Throughout the year, the Samek staff have taken various approaches to generate interest for our exhibitions on the blog. Therefore rather than presenting viewers with facts and figures, I thought it would be fun to share some photos from the student show installation this time around!
Before studying museum practice and theory in college, I never really considered the exhibition process. For instance, did you know that on average it takes the Samek staff about two weeks to entirely change over a show? Perhaps that seems like a long time, but let’s consider what those two weeks entail.
Exhibition change over begins with a week of de-installation. Typically, works from the current exhibition are removed from their displays and securely packaged in crates for shipping. Once the art is safely stored, gallery repairs commence- exhibition lighting is turned off and removed, work lights are turned on, hardware is removed from walls, holes are plastered and primed, and walls are touched up with paint. When the paint dries, the temporary walls are moved into place for the new exhibition and works are brought into the gallery and unpackaged for layout, thereby beginning the week long installation process.
Exhibition installations can vary greatly and are organized according to the works going on display. This year’s student exhibition required the use of a few pedestals and shelves (which had to be painted to match the gallery walls), as well as equipment from IT (which had to be ordered, programmed, and assembled). After all the works were hanged or alternatively displayed, the wall labels, didactic text, and word vinyl were installed. Whew, tired yet?!? Don’t worry, install is almost finished…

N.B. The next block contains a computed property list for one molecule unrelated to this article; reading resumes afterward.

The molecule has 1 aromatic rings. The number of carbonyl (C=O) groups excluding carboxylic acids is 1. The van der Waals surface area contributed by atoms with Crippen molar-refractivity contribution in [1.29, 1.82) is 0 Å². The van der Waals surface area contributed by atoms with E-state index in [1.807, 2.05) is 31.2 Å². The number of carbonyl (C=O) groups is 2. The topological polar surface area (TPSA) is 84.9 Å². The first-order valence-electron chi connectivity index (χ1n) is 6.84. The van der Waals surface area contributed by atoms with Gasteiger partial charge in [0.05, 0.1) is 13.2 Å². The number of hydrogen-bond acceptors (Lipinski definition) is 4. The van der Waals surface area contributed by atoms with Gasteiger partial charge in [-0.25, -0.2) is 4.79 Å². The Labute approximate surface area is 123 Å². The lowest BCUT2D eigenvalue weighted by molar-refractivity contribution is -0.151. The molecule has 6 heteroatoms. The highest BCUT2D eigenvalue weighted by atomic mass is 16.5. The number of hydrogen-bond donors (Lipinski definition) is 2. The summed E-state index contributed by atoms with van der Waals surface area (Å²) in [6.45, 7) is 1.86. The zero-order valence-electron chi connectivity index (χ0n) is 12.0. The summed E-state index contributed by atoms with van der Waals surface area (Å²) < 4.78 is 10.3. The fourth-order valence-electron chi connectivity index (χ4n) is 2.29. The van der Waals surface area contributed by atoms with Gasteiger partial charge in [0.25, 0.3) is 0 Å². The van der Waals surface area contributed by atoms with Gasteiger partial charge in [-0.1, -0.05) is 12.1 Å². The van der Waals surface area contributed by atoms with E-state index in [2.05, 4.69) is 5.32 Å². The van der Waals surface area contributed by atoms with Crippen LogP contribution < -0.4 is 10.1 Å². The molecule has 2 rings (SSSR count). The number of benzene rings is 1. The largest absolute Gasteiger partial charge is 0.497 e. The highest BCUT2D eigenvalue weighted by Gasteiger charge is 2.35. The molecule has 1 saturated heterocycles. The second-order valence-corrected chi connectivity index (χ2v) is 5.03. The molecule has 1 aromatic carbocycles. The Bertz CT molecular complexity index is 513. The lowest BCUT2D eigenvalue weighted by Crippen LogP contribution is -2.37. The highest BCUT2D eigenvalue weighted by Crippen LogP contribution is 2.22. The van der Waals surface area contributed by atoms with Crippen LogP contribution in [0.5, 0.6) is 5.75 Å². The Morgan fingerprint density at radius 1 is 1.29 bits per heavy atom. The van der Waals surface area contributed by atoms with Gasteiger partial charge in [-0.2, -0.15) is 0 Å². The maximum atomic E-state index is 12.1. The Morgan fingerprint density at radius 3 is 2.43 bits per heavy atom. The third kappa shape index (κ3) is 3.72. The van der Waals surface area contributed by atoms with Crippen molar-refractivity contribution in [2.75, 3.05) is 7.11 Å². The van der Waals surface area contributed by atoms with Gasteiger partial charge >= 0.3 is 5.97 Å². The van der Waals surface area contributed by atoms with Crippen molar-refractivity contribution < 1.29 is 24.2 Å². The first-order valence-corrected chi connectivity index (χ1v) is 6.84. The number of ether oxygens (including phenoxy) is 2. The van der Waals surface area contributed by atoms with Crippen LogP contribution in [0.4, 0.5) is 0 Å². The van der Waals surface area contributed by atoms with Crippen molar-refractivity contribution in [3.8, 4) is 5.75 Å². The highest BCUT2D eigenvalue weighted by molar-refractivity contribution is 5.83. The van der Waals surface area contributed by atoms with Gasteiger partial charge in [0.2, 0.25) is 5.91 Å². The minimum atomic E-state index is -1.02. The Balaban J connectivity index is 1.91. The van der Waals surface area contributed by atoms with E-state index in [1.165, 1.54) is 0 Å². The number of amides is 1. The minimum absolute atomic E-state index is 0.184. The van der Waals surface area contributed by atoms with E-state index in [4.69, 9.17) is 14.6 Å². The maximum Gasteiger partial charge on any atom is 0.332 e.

Next comes lighting, which requires the use of two ten foot ladders to hang individual light canisters, thus ensuring each work is properly lit. Things to consider during lighting include bulb wattage, the distance between the work and its light, if lights blind viewers (in which case they have to be moved or adjusted), and whether or to not light a work straight on or at an angle. Finally, after the all the lighting issues are sorted, tools and equipment can be picked up and the gallery is cleaned before the exhibition opens.
Thank you for allowing me to share the ins and outs of exhibition change over with you. Perhaps this general knowledge will aid you in critiquing the next exhibition you attend! Please join the gallery staff, art department, and students this evening to celebrate the opening of “Splintered: The 2013 Annual Student Exhibition” with an artist panel from 6-7 in the gallery theater, followed by a reception in the Samek Art Gallery from 7-8.